The average change-in-control benefit provided to United States CEOs has increased 32 per cent over the past two years, rising to US$30.2 million in 2011 from US$22.9 million in 2009, according to a new study Alvarez & Marsal Taxand. The study, which analyzed current change-in-control arrangements among the top 200 publicly traded U.S. companies, revealed the increase was driven primarily by equity-based payouts and tied to a company’s performance.
“Pressure from shareholder groups is continuing to drive more performance-based compensation, such as equity-based compensation, and fewer gross-up payments, which cover the full amount of any excise tax imposed upon the executive in a change-in-control situation,” said Brian Cumberland, a managing director with Alvarez & Marsal Taxand and national practice leader of its compensation and benefits practice. “These findings demonstrate both a shift in what’s expected from senior management, and a direct correlation between corporate performance and CEO rewards.”
Similar to 2009, 78 per cent of CEOs and 80 pe rcent of other named executive officers are entitled to receive a cash severance payment upon termination in connection with a change in control. While cash severance payments for CEOs account for more than 25 per cent of average change-in-control benefits received, a majority (59.4 per cent) are long-term incentive benefits, such as restricted stock options, that are tied to performance.
Of the 200 companies reviewed, 99 per cent provide some type of change-in-control protection, of which the vast majority (96 per cent) had protection under equity plans. Agreements and retirement/deferred compensation plans trail behind at 64 per cent and 49 per cent, found the survey.
“We’ve seen an increase in reluctance from shareholders to pay out CEOs upon a change in control without termination of employment,” said Cumberland. “This has led to a significant increase in double-trigger vesting — meaning another event must occur in accompaniment with a change in control for equity to vest — with 53 per cent of companies in 2011 offering at least one plan that provides for double-trigger vesting, up from only 28 per cent in 2009. However, single-trigger vesting is still the primary practice to vest equity upon a change in control.”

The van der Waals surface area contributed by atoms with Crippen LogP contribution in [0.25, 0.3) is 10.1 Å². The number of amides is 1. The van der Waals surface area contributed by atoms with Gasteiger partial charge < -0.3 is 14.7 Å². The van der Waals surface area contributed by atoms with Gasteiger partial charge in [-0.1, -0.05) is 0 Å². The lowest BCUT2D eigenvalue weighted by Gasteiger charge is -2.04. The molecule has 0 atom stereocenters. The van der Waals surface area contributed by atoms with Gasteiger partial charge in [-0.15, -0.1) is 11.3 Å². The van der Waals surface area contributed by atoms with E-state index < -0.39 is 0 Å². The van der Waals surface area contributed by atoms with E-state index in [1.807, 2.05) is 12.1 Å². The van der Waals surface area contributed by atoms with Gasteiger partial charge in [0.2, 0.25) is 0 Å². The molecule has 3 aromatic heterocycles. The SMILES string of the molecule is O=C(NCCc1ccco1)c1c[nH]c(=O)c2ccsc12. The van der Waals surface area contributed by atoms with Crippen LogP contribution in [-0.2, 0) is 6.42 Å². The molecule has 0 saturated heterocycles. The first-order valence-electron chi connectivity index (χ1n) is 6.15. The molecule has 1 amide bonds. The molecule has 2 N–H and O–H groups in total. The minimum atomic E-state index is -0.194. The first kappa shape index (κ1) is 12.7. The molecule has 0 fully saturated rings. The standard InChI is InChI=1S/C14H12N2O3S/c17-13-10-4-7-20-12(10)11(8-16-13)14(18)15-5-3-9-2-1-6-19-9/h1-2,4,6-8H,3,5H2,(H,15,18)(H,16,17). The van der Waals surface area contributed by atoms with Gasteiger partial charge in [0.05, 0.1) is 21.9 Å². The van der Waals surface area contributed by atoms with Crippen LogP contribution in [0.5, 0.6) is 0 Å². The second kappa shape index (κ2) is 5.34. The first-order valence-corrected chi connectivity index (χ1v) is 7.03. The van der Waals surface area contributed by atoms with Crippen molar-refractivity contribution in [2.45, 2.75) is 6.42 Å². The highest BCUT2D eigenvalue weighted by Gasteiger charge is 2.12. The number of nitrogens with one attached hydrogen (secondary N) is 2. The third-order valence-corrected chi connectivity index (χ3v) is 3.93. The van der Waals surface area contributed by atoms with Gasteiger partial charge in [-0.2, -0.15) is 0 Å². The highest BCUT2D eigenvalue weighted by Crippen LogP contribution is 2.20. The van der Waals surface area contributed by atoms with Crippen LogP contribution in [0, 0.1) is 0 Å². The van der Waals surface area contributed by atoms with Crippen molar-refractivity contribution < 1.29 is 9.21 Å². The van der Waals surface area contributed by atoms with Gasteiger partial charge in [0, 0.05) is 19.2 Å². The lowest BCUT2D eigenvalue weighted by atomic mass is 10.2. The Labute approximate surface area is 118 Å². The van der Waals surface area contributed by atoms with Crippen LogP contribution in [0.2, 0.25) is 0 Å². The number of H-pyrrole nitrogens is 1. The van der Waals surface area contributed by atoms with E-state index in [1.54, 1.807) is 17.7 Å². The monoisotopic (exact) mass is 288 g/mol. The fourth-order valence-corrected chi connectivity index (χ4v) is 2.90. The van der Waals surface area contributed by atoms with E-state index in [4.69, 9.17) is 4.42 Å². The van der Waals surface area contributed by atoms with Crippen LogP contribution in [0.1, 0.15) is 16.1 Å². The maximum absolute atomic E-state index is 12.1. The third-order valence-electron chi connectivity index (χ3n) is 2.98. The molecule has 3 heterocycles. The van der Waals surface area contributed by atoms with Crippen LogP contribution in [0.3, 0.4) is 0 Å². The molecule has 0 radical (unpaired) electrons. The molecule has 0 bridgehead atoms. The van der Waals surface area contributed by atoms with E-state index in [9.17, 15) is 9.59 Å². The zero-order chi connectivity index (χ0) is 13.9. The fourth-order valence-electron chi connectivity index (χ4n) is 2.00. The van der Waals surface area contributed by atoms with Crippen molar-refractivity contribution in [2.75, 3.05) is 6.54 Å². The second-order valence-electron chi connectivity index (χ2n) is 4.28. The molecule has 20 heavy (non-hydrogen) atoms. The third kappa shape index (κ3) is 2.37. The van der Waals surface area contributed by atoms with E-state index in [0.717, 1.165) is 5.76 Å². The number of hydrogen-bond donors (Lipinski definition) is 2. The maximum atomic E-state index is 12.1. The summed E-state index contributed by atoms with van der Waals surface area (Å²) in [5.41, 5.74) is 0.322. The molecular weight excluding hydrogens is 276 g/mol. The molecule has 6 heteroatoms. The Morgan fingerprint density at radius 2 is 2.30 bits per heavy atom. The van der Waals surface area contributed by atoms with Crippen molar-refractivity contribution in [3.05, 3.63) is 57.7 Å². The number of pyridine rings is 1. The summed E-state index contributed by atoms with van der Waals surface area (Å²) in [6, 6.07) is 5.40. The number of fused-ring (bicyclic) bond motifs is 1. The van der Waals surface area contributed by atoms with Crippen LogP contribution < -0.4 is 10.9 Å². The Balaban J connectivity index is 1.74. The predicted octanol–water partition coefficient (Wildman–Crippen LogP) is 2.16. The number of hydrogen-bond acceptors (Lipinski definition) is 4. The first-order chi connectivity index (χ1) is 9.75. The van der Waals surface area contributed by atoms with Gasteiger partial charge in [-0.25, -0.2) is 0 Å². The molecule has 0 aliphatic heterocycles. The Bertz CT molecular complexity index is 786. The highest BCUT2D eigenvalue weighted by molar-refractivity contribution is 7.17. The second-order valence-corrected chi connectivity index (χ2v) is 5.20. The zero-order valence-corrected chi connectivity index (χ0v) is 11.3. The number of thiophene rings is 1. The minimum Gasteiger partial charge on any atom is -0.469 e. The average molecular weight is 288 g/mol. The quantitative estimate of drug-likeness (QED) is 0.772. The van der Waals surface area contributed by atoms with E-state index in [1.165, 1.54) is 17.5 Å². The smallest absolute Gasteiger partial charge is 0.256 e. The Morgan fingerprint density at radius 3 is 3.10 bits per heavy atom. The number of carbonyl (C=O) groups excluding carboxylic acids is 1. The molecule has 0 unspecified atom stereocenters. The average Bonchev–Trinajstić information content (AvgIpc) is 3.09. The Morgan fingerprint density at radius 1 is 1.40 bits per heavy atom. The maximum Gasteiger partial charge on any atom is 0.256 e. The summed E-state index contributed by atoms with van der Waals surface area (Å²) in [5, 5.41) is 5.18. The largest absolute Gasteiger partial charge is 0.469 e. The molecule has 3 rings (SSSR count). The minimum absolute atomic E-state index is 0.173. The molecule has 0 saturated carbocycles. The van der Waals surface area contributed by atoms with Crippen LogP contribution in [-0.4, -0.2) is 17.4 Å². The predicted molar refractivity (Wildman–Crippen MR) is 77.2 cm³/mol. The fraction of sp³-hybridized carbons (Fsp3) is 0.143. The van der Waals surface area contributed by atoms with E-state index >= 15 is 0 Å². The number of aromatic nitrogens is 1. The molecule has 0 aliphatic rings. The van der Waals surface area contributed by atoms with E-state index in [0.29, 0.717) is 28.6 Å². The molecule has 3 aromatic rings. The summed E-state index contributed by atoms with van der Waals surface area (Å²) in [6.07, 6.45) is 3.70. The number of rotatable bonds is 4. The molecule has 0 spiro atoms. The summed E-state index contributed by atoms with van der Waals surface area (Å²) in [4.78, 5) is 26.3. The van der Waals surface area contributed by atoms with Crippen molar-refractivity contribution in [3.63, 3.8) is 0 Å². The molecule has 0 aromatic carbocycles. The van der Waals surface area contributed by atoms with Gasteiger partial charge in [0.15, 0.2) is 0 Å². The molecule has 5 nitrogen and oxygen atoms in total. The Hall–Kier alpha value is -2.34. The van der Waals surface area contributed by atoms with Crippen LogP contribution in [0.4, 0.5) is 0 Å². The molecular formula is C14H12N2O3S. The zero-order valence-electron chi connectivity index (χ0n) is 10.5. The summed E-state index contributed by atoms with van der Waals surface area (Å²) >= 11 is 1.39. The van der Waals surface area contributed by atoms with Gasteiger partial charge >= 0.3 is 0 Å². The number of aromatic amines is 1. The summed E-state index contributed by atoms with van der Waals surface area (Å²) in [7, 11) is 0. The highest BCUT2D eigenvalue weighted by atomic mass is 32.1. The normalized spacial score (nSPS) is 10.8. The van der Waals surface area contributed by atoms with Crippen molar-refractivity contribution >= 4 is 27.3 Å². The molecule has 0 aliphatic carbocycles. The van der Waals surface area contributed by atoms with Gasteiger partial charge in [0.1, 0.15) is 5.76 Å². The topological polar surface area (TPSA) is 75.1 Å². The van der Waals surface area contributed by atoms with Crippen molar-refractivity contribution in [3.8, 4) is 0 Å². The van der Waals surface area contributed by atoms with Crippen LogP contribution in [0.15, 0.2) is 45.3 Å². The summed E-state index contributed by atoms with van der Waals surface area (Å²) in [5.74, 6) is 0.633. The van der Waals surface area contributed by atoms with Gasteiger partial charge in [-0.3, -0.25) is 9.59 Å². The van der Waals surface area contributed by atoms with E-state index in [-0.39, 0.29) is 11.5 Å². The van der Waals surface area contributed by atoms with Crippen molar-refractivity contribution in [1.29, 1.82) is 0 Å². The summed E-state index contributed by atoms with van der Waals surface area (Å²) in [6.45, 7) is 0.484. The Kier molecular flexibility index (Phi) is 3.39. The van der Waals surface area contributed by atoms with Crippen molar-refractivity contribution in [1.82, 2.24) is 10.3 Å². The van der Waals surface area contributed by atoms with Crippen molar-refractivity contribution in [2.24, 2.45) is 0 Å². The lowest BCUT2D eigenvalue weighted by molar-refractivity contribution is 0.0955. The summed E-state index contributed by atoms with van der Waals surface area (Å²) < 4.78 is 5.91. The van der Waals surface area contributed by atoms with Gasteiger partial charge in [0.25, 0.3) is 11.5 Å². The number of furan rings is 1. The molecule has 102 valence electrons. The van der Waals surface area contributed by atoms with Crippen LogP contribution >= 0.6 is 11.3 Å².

Similarly, survey findings show companies are approaching excise tax protection with more caution. Only 49 per cent of CEOs have excise tax gross-up or modified gross-up protection, compared with 61 per cent in 2009 and 66 per cent in 2007. Of the companies that provide an excise tax gross-up, more than one-half (51 per cent) have indicated they intend to phase out or completely eliminate tax gross-up payments in the future.
The study also analyzed changes across different industry sectors. Findings include:
•The consumer discretionary industry has the largest average change in control benefit of US$46.1 million while the telecommunications industry has the lowest average benefit of US$15.9 million.
•Ninety-five per cent of companies in health care, materials and utilities industries provide a cash severance benefit, yet only 55 per cent of companies in the financial services and information technology industries do so.
•Eighty per cent of companies that provide excise tax gross-ups in the information technology industry have publicly disclosed their intention to phase out or eliminate excise tax gross-ups in the future, compared to only 29 per cent of financial services companies.
“As the business environment undergoes transformations to support greater transparency across corporate practices, we are bound to experience variations that sometimes may seem counterintuitive. In this economy, one would have expected parachute payments to decline, as did general wages, however, given that the majority of compensation is vested over the long-term, fluctuating stock prices account for the increase. As we move into 2012, I believe we will see some fundamental changes to compensation norms, and with it, a renewed sense of accountability and transparency.”
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